In 1942 the tooling for the XA was 100% complete and Harley could have gone into full-scale civilian production any time after the war. But they learned their lesson with the Sport and knew it simply wouldn’t sell because it wasn’t a Big Twin.

    Today the British and the Japanese make large-displacement “cruisers” designed solely to compete with Harley. If they were responsible for poor sales of small Harleys in the ’70s, why aren’t they causing poor sales of Big Twins today? Because Big Twins are Harley’s thing, not cheap little commuter bikes.

    Concerning the Sportster, I never said it didn’t have a long production run, I said “if it was a single or vertical twin it would have been dropped from the lineup in the late Fifties due to pathetic sales.”

    The bottom line is, when people think Harley they think Big Twin. If they want something else they turn to a different manufacturer. That’s why Buell and MV Agusta were bad ideas and that’s why they’re being excluded from Harley’s product line.

  39. 39 FUJI Oct 18th, 2009 at 4:23 pm

    Grayhawk .

    You could not have explained the true/correct history any better.
    A mystery to me why it contiNues to fall on deaf ears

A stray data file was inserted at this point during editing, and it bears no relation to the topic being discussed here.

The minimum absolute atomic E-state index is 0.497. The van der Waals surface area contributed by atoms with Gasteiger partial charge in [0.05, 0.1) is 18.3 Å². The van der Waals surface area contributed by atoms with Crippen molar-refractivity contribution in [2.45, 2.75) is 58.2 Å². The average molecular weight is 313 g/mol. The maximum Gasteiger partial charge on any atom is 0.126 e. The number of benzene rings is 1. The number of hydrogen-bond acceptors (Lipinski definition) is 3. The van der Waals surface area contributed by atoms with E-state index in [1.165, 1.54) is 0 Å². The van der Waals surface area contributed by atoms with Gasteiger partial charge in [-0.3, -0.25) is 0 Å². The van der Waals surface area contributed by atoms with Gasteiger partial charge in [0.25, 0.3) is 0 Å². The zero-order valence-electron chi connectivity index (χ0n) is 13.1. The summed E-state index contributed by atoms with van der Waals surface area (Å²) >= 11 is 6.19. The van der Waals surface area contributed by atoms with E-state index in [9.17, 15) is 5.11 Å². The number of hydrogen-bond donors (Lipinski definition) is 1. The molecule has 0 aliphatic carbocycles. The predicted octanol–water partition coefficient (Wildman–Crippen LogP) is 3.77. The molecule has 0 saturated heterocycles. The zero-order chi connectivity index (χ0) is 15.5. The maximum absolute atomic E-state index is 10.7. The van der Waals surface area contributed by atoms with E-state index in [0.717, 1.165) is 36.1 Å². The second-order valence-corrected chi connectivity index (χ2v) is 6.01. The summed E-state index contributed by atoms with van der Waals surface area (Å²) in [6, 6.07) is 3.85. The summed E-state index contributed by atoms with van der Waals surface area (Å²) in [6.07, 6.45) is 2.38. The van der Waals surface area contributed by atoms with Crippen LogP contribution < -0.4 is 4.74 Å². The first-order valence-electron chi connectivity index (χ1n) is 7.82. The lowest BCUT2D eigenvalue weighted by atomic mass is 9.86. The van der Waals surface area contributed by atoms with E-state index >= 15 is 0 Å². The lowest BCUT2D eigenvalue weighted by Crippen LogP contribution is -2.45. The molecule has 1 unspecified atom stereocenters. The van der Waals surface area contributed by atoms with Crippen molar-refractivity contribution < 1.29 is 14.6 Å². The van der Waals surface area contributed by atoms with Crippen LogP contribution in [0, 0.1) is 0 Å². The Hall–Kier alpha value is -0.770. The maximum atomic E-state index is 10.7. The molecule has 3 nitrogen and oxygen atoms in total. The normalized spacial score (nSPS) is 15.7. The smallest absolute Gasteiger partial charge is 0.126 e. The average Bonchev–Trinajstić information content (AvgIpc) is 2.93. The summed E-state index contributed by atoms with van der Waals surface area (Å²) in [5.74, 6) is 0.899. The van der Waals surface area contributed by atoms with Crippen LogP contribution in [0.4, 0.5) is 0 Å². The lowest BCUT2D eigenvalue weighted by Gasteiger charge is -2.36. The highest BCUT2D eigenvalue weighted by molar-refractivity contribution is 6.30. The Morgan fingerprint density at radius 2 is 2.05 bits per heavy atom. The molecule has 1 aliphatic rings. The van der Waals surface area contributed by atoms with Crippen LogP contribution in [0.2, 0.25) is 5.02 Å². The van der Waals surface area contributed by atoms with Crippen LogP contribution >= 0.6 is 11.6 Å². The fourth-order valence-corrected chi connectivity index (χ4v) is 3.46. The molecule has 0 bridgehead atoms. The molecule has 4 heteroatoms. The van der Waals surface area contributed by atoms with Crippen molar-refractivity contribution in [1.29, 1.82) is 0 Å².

40. 40 Todd8080 Oct 19th, 2009 at 1:14 am

    I thought that Nova text looked familiar. Greyhawk simply copied & pasted from this page:


    And the XA text is copied (and paraphrased) from here:


    Yeah, you’re quite the historian, Greyhawk.

    Anyway, all you did was change the subject and cloud the issue. I wasn’t questioning the origins of the XA or the Nova, I was explaining why they didn’t go into production.

    Harley most certainly COULD have manufactured the XA in the late Forties and the Nova in the Eighties but they didn’t, and it had nothing to do with Jeep or AMF.

    After the war was over, Jeep didn’t even figure in the equasion. Then 35 years later when AMF was out of the picture and Harley started making serious money, they could have produced any bike they wanted. They didn’t because Big Twins were (and are) their bread & butter.

    But every couple of decades someone in the MoCo decides it would be a good idea to stray from the formula and every time they do it’s met with failure. Buell is just one more example.

  41. 41 Grayhawk Oct 19th, 2009 at 2:45 am

    Todd Todd did not say it was my facts or I was an historian just reiterated documented history no more no less in respect to your stated facts.